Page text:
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Where is the customer centric model?

Posted on September 9, 2006. Filed under: Uncategorized |

Technology: Are online travel sites lagging behind?

The experience of buying travel online is certainly not what it could or should be in about the tenth year of the web as a commercial tool. Of course, it’s easy to buy a single destination trip to a place that you already know and you can do that by going to an online travel agency or supplier site. If you’re looking for the lowest component price you can use one of the meta-searchers.

Now, if you’re in the market for a multi-destination trip using different modes of transport and don’t have clear idea of the destination, you’re in for a disappointment and a time consuming planning and buying experience on a whole number of different sites that all give you a part of the whole, but not the whole picture. We are as far away from true, customer-centric one stop shopping as we ever were.

Despite all the talk of dynamic packaging, there are no sites with a semblance of market recognition that are offering what I alluded to above. Global, one stop shopping for complex vacation trips.

What will it take for some innovative technology company to enter the market, or for the existing players to develop this technology to make it happen? Most likely the focus has to switch from distribution and product focus to customer focus. This has not happend so far.

We’re still in the product pushing phase of the business, with some refinements and superficial consideration of customer requirements, but still far away from a true customer centric model.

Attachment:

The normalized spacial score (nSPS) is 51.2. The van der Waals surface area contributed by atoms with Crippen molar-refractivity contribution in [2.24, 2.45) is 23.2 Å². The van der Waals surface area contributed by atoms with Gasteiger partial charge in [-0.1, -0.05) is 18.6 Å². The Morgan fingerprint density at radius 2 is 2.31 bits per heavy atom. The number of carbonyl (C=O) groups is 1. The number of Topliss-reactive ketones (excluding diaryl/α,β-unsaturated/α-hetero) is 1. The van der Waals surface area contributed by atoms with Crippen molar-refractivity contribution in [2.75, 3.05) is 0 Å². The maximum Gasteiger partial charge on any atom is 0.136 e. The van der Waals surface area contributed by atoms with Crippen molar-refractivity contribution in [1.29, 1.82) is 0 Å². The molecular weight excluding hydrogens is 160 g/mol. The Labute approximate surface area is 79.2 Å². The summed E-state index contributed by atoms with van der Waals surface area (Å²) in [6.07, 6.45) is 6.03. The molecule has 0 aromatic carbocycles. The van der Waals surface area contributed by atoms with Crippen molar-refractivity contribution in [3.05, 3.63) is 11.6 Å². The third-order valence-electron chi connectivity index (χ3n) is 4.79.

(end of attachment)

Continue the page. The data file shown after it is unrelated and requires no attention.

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And here’s the whole discussion about Web 2.0

Posted on September 8, 2006. Filed under: Web2.0 |


All We Got Was Web 1.0, When Tim Berners-Lee Actually Gave Us The Web
As with any development on the web, there’s hype, controversy, ranting and raving…… make your own decision about how important, or not, this development is to your marketing effort. DMO in the Age of Web 2.0 is my own take on it.

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This is what Web 2.0 is all about….

Posted on September 8, 2006. Filed under: Web2.0 |

 Great graphic. Just imagine how this is
changing marketing as we know it…..!

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How does your destination tie into this trend?

Posted on September 6, 2006. Filed under: Travel2.0 | STATUS SKILL

As always these guys provide thought provoking stuff. This trend they call Status Skills ties very closely into what’s happening in travel, one of the most experiental activities there is. More and more people are not interested in being a "tourist" but a traveler, explorer, adventurer, participant; whatever you want to call it. User generated content is part of this trend of becoming an "expert" on a destination and contribute that knowledge so others can use it.

This is one way for lesser known travel destinations to get on the map, by offering authenticity and the true experience rather than the "touristy" superficial one provided by so many famous and "must see" places. Destinations should go in this direction. Offer visitors the opportunity to obtain a STATUS SKILL.

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What’s new about this….?

Posted on September 5, 2006. Filed under: Marketing, Tourism, Travel |

:: Travel Weekly – The National Newspaper of the Travel Industry